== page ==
(United States, 1972)
When it comes to Francis Ford Coppola and Mario Puzo's three-film collaboration for "The Godfather" saga, there are two camps: those who believe the first film is superior and those who favor the second film. (I suppose, at least in theory, there is a third group – those who rank The Godfather III at the top. But since I have never met anyone in that category, nor do I ever expect to, I'll leave that out.) I belong to the former, arguing that The Godfather is better written, more tightly scripted, and offers more emotional resonance than its sequel. Both are great films, to be sure, and the experience isn't complete without watching the pair, but, taken as independent pieces of cinema, I prefer the first. In some sense, The Godfather can be viewed as the ultimate "guy" movie, so it is perhaps surprising how many women count this among their cinematic favorites. The reason has to do with craftsmanship. From top to bottom, The Godfather ranks as one of the United States' most accomplished motion pictures. It's not just guns, mobsters, and quotable lines. It's an American tragedy. Had Shakespeare been alive today, this is the kind of story he would have written. Some might state that this an "obvious" choice for anyone's Top 10, and I would agree with them. The appearance of this film on so many "best of" lists is evidence not only of the quality of the production but of its widespread appeal. Although the purpose of this list isn't to quantify the greatest films, I have no compunction about saying that not only is The Godfather one of my favorites, but it is among the best motion pictures ever made.
Plot Summary (Spoilers Possible):
The film opens in the study of Don Vito Corleone (Marlon Brando), the Godfather, who is holding court. It is the wedding of his daughter Connie (Talia Shire), and no Sicilian can refuse a request on that day. So the supplicants come, each wanting something different - revenge, a husband for their daughter, a part in a movie. The family has gathered for the event. Michael (Al Pacino), Don Vito's youngest son and a second world war hero, is back home in the company of a new girlfriend (Diane Keaton). The two older boys, Sonny (James Caan) and Fredo (John Cazale), are there as well, along with their "adopted" brother, Tom Hagen (Robert Duvall), the don's right-hand man. With the end of the war, the times are changing, and as much as Don Vito seems in control at the wedding, his power is beginning to erode. By the standards of some, his views on the importance of family, loyalty, and respect are antiquated. Even his heir apparent, Sonny, disagrees with his refusal to get into the drug business. Gambling and alcohol are forces of the past and present; narcotics are the future. But Don Vito will not compromise, even when a powerful drug supplier named Sollozzo (Al Lettieri) arrives with promises of high profits for those who back him. Don Vito's refusal to do business with Sollozzo strikes the first sparks of a war that will last for years and cost many lives. Each of the five major mob families in New York will be gouged by the bloodshed, and a new order will emerge. Betrayals will take place, and the Corleone family will be shaken to its roots by treachery from both within and without.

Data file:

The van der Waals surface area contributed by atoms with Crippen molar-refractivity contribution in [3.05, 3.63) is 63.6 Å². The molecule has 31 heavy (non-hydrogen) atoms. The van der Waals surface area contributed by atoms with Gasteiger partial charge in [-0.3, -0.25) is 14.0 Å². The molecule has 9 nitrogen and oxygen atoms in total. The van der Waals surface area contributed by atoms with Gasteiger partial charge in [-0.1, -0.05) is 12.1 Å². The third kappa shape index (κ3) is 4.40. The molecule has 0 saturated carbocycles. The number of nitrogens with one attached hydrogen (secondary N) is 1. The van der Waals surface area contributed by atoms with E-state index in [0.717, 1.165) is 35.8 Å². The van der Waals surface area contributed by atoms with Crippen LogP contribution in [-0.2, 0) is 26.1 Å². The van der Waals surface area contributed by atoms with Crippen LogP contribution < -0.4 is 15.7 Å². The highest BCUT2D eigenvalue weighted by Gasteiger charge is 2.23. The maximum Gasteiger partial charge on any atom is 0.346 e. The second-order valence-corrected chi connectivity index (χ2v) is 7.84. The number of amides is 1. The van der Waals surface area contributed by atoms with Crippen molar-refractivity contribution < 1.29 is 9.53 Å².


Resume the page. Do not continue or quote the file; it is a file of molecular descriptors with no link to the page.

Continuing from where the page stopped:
If The Godfather was only about gun-toting Mafia types, it would never have garnered as many accolades. The characteristic that sets this film apart from so many of its predecessors and successors is its ability to weave the often-disparate layers of story into a cohesive whole. Any of the individual issues explored by The Godfather are strong enough to form the foundation of a movie. Here, however, bolstered by so many complimentary themes, each is given added resonance. The picture is a series of mini-climaxes, all building to the devastating, definitive conclusion. We come to The Godfather as outsiders uncertain in our expectations - but it doesn't take long for us to be captivated by this intricate, violent world. The film can be viewed on many levels, with equal satisfaction awaiting those who just want a good story, and those who demand much more.
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